The Consumer Financial Protection Bureau filed a lawsuit in federal court this week against two companies that offered consumers pension loans. The action was taken in conjunction with the New York Department of Financial Services against Pension Funding, LLC and Pension Income, LLC. The complaint, found here, also names three individual managers involved in both companies. The suit alleges that the defendants violated the Dodd-Frank Act by deceiving consumers as to the actual costs of loans that are taken out against a consumer’s pension. In most cases, the consumer were military veterans and civil servants.
Specifically, the complaint alleges that the defendants represented to consumers that their product was not a loan, but rather a “sale” of their future pension income. The defendants offered to pay consumers a lump sum of cash in exchange for customers agreeing to redirect all or part of their pension payments to the companies for the next 8 years.
Also, the defendants, in many cases, misrepresented or failed to inform consumers of the applicable interest rate or fees for the loans. In some cases, the defendants advised consumers that the product was better than a home equity line of credit or a credit card because of lower rates and fees. In fact, due to fees and interest on the advance, the “sale” had an effective annual interest rate that was typically greater than 28 percent. That rate is higher than many comparable products available to consumers, such as credit cards and home equity lines, and high enough to qualify as usury under New York law. These misrepresentations, according to the complaint, deceived consumers, interfered with consumers’ ability to understand the risks, costs, and conditions of the transactions, and took advantage of consumers’ lack of understanding of the product and inability to protect their interests.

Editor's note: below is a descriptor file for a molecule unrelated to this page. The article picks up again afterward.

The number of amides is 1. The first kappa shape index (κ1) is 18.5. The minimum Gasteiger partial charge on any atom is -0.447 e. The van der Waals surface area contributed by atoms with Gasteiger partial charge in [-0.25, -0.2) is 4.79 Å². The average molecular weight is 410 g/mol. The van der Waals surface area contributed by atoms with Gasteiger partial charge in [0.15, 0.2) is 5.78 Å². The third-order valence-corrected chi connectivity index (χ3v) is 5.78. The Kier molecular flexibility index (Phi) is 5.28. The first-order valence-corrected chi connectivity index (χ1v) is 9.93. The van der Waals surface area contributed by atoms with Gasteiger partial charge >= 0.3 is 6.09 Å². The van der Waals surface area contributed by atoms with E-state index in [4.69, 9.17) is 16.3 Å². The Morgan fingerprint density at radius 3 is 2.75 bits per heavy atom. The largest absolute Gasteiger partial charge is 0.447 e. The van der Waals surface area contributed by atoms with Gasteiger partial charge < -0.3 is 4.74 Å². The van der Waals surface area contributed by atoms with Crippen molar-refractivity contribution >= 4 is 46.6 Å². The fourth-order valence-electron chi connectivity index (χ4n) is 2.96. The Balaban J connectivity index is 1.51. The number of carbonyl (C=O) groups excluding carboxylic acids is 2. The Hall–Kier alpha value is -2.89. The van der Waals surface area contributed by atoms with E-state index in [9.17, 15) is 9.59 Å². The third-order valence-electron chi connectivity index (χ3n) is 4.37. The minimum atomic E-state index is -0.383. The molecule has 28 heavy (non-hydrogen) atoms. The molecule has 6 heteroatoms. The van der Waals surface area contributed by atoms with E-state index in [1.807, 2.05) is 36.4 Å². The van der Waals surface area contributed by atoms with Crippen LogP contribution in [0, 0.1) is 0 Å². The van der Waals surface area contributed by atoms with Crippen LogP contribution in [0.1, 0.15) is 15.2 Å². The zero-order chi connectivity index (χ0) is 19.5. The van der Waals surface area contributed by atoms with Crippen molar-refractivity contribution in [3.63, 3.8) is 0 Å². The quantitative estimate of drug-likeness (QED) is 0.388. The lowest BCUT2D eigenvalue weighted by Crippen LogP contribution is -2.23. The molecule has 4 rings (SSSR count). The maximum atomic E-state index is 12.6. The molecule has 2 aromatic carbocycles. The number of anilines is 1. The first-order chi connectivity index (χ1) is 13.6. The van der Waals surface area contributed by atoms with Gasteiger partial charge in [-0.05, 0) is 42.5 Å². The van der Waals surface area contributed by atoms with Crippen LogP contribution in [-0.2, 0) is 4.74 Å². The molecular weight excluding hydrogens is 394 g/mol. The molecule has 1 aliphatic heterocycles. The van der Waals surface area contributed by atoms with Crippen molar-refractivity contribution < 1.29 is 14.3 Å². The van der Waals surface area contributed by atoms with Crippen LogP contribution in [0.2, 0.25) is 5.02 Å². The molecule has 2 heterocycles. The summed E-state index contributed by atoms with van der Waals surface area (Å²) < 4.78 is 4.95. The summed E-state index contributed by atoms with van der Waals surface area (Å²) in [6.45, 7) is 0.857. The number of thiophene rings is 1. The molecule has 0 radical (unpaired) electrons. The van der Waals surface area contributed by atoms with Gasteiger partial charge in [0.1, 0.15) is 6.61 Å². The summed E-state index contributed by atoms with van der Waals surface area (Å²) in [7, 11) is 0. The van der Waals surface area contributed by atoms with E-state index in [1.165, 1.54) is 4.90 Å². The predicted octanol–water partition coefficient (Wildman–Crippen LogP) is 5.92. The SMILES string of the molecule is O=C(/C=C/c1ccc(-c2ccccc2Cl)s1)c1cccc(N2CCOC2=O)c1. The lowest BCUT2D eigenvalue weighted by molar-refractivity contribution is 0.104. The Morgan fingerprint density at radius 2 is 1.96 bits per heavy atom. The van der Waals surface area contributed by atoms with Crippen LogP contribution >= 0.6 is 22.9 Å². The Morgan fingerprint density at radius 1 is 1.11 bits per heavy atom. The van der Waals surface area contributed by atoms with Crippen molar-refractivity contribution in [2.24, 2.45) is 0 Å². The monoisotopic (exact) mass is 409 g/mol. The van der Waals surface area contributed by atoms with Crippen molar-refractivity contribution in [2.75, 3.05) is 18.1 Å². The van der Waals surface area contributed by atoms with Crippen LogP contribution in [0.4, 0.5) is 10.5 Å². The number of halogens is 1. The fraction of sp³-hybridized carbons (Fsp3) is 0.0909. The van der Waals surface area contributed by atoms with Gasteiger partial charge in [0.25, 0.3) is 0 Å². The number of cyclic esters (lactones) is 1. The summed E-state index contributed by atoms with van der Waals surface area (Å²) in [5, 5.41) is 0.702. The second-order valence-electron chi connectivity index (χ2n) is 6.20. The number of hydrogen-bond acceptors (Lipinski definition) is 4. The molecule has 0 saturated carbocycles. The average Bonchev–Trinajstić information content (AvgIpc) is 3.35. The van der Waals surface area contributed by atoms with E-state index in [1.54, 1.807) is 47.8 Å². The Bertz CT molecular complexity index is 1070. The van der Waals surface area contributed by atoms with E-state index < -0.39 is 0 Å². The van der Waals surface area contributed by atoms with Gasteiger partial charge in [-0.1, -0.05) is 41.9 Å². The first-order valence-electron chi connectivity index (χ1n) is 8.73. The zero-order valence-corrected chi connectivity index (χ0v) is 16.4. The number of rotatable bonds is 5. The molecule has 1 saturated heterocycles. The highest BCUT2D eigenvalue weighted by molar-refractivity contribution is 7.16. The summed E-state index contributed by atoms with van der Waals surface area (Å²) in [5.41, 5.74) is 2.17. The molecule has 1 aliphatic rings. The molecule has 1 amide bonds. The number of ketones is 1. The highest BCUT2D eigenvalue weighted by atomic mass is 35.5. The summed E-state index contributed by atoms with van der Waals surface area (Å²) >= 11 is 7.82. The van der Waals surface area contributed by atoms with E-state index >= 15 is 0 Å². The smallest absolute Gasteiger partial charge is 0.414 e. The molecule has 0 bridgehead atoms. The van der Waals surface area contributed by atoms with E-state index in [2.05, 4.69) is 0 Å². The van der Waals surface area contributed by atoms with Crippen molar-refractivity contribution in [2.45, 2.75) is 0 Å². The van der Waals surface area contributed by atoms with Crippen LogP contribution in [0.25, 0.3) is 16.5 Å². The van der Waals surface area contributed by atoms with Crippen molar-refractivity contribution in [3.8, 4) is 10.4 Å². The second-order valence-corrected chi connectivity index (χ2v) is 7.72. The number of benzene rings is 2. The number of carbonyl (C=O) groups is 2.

“These companies duped consumers into taking out pension advance loans by deceiving them about the terms of the deal,” said CFPB Director Richard Cordray. “We are working to put a stop to the illegal practices these companies are using to sell their bogus product to military veterans and other pensioners.”
This action marks the CFPB’s first civil action involving pension loans. The CFPB has issued no new rules or guidelines for such products. It is also a rare instance of the CFPB naming individual managers or directors in a lawsuit. The complaint seeks injunctive relief to stop defendant’s practices, as well as unspecified damages.